Some say Phillips is the best defensively, but A’s fans would know he’s at best second to Mark Ellis, and for the overall package I would go with that fiery little guy from Woodland, the Red Sox’s Dustin Pedroia. To quote the Emmylou Harris’ “Born to Run” song not to be confused with Bruce Springsteen’s anthem: “Well, I was born to run/To get ahead of the rest/And all that I wanted was to be the best.” That’s the attitude Pedroia brings.

Some may say Joe Maurer is the nation’s best catcher, but I’d would take Buster Posey. Other of America’s best missing from the 2013 starting lineup: 1B Albert Pujols, outfielders Mike Trout and either Josh Hamilton or Andrew McCutchen. Add Prince Fielder to DH and back up at first base or have Braun DH and have an outfield of Hamilton, Trout and McCutchen.

I didn’t mention some deserving players because they were hurt and might have been better options if healthy. But that’s all 2013, and that opportunity has sailed. The next one comes 2017, and whoever’s is and has been the best for two or three years as of the end of the 2016 season should be clamoring for and be put on the 2017 team.

In our mini-family reunion we also saw the Rangers rout the Milwaukee Brewers at the Rangers’ park at Surprise, and the Rangers beat the A’s 6-2 at Phoenix Muni.

Impressions from the A’s and Rangers getting together Thursday down in the hot Arizona sun:

Just as Bogey and Ingrid will always have Paris, A’s fans will always have Oakland in October 2012. How “sweep” it was.

A few observations from the couple of A’s games I saw:

The A’s are hitting great, taking full advantage of pitchers needing a full four weeks to round into shape for the start of the regular season. But my prediction is there will be some unhappy campers who will be sent down to Sacramento even though they produced over a 1.000 OPS. Think Shawn Peterson, Eric Sogard and Andy Parrino. Gary Green already has been shipped out after posting a 1.045 OPS this spring.

Worrisome, though, is that the pitching is still not sharp after a full month of camp, and some defensive lapses.

In the game against the Rangers we saw, for instance, Hiro Nakaiima’s wild throw to first base on the first ball hit in play by Rangers’ leadoff man Ian Kinsler led to two unearned runs in the first. But the reason it did were because of couple of errors by Yeonis Cespedes in left field that don’t go in the book as E’s.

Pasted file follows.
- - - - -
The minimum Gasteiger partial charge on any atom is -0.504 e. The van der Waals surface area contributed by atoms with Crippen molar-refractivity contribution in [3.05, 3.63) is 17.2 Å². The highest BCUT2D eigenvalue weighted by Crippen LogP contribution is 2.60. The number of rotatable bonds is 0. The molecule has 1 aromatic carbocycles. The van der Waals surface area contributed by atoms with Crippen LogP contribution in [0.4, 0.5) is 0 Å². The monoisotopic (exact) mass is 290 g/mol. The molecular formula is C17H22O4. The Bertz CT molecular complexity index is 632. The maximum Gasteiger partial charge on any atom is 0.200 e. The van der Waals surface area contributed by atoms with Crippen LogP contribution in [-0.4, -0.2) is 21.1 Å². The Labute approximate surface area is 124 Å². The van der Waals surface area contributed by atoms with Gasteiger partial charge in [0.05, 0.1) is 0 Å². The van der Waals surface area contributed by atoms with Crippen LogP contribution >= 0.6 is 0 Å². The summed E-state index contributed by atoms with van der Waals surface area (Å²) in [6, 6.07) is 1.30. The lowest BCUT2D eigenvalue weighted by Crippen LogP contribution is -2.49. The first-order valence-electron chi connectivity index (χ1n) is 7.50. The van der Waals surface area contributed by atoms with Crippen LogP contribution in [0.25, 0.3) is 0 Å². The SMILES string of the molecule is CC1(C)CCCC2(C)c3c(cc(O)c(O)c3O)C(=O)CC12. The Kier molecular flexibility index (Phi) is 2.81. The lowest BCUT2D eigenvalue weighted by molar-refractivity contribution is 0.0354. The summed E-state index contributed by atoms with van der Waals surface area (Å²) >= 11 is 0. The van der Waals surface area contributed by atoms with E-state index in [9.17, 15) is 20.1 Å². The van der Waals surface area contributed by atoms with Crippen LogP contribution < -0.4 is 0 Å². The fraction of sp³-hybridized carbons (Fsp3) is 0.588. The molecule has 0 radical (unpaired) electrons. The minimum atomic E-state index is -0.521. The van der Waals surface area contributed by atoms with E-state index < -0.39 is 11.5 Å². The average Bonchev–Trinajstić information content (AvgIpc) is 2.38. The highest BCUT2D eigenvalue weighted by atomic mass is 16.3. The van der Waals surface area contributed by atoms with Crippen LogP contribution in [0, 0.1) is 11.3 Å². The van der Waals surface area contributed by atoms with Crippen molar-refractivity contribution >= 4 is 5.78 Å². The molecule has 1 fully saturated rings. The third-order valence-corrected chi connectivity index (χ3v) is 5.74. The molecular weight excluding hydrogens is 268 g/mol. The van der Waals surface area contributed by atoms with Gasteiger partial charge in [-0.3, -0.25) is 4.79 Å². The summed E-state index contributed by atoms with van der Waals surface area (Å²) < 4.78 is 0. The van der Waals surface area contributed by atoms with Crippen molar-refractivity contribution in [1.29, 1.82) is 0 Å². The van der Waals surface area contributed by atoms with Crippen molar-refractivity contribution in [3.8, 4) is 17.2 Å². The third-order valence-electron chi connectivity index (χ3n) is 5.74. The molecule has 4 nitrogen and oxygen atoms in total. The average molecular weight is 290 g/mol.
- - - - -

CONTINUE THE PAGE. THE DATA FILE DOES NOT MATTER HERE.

On a hit into the hole by Elvis Andrus, Cespedes seemed surprised Kinsler was trying to go from first-to-third on the play and threw late and off-line to third base. That throw also allowed Andrus to go to second, setting up second and third with no outs.

Then on Lance Berkman’s line out to medium left, Cespedes tried to throw out Kinsler at home, which Cespedes has shown he can do. But the throw not only was off line but also missed the cutoff man, and Andrus advanced to third with one out, where he scored on Adrian Beltre’s sacrifice fly to deep left center.

A good sign though: Cespedes made a great running catch on Beltre’s belt while looking up into the sun, the first of two such grabs he made.

Defensively, Nakajima and Weeks likely will be subpar compared to Stephen Drew and Cliff Pennington down the stretch last year. Don’t know yet about the defensive prowess of Derek Norris and John Jaso at catcher, but they’ll probably be at least as good as they were last year, which is still a little south of Kurt Suzuki. But both should hit much better than Kurt.

Norris is having a good spring at the plate, but Jaso is one of the ones struggling. But you got to go with his track record. Others struggling at the plate: Nakajima and Scott Sizemore, while Cespedes, Josh Donaldson and Chris Young have been tepid. Cespedes and Donaldson were showing signs of coming to life with their hitting while we down there.

My choices to make the club among the position players on the bubble: Sogard and Rosales.

There will be 12 pitchers I’m pretty sure on the 25-man roster, and besides the nine in the Opening Night hitting lineup, that leaves one backup catcher (Jaso or Norris), whoever sits among the five proven outfielders (my guess Chris Young with Seth Smith starting at DH), and two more.

Those who have played well enough to be on the team but may not (for now): Peterson, Parrino, Michael Choice and even Daric Barton.

My pitch on the pitching will have to wait until another day.